Military Defense Lawyer Frequently Asked Questions
Does a Military Conviction Go On My Civilian Criminal Record?
Can I Expunge a Court Martial?
Does a Military Conviction Go On My Civilian Criminal Record? Can I Expunge a Court Martial?
Criminal Defense Attorney, Michael Waddington, discusses whether a Military Conviction shows up on Civilian Criminal Record and whether you can expunge a court-martial?
Military Law Frequently Asked Questions
Does a military felony conviction appear in an employment background search as it is, was not a civilian court conviction?
Yes, a military felony conviction will appear in an employment background search even if it was not a civilian court conviction? If using a background check provider, the Form DD-214 is a record that falls under the Fair Credit Reporting Act (15 U.S.C. §1681), one of which mandates that the applicant provides authorization to the employer when requesting military records. The background check provider should only provide Permissible Military Information to employers that exclude information related to medical history or the nature of the discharge.
Can You Ever Expunge A Military Court Martial Record?
No. You cannot Expunge A Military Court Martial Record.
Call 1-800-921-8607 to speak with a civilian defense attorney today. There are three types of courts-martial—summary, special and general. None of these can be expunged. A conviction at a general court-martial is equivalent to a civilian conviction in a federal district court. Special courts-martial are considered “federal misdemeanor courts” because they cannot impose confinement longer than one year. Summary courts-martial have no civilian equivalent.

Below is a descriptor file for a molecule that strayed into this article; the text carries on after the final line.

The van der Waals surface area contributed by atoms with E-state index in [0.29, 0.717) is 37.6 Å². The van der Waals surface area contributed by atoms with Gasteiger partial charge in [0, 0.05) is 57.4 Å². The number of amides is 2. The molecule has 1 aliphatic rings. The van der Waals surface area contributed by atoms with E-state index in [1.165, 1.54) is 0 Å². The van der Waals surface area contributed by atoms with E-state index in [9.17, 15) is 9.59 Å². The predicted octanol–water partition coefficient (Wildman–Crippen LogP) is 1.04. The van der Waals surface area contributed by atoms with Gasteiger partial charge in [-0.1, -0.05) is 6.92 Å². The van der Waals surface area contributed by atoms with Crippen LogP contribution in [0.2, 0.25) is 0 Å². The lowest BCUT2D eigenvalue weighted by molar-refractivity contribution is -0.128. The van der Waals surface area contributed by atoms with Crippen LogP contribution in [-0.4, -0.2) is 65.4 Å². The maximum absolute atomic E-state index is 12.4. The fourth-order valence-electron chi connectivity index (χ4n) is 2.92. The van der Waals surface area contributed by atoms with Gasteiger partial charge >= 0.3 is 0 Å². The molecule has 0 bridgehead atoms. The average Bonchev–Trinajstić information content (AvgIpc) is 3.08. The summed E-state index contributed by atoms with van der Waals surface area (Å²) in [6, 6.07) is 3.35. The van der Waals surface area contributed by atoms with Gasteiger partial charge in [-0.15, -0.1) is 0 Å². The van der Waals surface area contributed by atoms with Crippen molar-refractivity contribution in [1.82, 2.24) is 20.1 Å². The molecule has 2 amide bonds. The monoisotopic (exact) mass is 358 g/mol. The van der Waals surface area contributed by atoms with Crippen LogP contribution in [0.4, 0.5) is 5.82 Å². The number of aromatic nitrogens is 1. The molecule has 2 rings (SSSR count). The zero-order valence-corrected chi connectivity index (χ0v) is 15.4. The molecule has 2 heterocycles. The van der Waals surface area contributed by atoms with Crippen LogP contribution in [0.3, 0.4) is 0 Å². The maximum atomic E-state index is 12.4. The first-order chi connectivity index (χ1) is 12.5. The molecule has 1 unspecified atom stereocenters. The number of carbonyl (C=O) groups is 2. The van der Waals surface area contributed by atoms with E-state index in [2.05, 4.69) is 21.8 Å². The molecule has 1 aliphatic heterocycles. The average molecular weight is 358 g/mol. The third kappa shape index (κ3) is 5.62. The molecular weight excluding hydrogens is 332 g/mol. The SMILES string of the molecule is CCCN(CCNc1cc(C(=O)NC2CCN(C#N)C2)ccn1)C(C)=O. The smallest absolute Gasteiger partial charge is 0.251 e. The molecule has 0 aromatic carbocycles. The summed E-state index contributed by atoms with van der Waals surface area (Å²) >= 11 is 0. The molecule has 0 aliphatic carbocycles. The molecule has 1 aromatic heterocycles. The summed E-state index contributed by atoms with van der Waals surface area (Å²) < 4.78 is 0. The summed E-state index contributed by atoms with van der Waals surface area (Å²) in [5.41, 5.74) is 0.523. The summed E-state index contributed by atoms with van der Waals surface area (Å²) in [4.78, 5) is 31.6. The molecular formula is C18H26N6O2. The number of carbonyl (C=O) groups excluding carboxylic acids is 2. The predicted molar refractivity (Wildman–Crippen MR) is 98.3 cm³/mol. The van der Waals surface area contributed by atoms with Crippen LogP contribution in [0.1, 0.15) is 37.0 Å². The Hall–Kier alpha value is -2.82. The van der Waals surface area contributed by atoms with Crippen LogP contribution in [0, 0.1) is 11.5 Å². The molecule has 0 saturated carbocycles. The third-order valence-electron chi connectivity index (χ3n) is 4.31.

What is a General Court Martial conviction, and does it appear on my civilian criminal record?
A general court martial is the highest court level. It consists of a military judge, prosecutor, defense lawyer, and a minimum of eight officers sitting as a panel of court-martial members. An enlisted accused may request a court composed of at least one-third of enlisted personnel. An accused may also request a trial by a judge alone. In a general court-martial, the maximum punishment is set for each offense under the Manual for Courts Martial. It may include death, confinement, a dishonorable or bad-conduct discharge for enlisted personnel, a dismissal for officers, and other punishments.
Does a military conviction show up on my civilian criminal record?
The differences lie in the procedural requirements. The military follows rules of evidence patterned after the Federal Rules of Evidence. The members or judge hears evidence and renders a decision concerning the accused’s guilt. To convict the accused, the members must be persuaded beyond a reasonable doubt that the accused is guilty. If the accused is convicted, a sentencing hearing is held. An accused convicted by court-martial is entitled to review of his trial. Before approving a court-martial conviction and sentence, the convening authority must be satisfied beyond a reasonable doubt that the findings are supported by the evidence. The type of review depends on the level of trial and the nature of the approved sentence. Some appeals may proceed all the way to the United States Supreme Court.